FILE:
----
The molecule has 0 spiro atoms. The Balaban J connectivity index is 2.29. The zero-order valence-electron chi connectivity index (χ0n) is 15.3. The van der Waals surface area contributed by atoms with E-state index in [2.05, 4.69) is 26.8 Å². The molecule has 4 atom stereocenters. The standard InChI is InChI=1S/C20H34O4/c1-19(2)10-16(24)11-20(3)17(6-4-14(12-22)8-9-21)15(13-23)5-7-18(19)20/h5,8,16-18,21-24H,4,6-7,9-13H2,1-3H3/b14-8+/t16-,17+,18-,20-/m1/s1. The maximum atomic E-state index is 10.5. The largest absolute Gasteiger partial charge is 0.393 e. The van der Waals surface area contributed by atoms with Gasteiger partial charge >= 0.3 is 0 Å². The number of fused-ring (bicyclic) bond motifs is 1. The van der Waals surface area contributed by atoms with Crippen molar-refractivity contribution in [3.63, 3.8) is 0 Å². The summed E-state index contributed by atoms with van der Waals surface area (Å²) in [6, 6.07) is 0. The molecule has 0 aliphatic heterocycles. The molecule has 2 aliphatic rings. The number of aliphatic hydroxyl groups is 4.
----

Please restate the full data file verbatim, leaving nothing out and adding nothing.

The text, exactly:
The molecule has 0 spiro atoms. The Balaban J connectivity index is 2.29. The zero-order valence-electron chi connectivity index (χ0n) is 15.3. The van der Waals surface area contributed by atoms with E-state index in [2.05, 4.69) is 26.8 Å². The molecule has 4 atom stereocenters. The standard InChI is InChI=1S/C20H34O4/c1-19(2)10-16(24)11-20(3)17(6-4-14(12-22)8-9-21)15(13-23)5-7-18(19)20/h5,8,16-18,21-24H,4,6-7,9-13H2,1-3H3/b14-8+/t16-,17+,18-,20-/m1/s1. The maximum atomic E-state index is 10.5. The largest absolute Gasteiger partial charge is 0.393 e. The van der Waals surface area contributed by atoms with Gasteiger partial charge >= 0.3 is 0 Å². The number of fused-ring (bicyclic) bond motifs is 1. The van der Waals surface area contributed by atoms with Crippen molar-refractivity contribution in [3.63, 3.8) is 0 Å². The summed E-state index contributed by atoms with van der Waals surface area (Å²) in [6, 6.07) is 0. The molecule has 0 aliphatic heterocycles. The molecule has 2 aliphatic rings. The number of aliphatic hydroxyl groups is 4.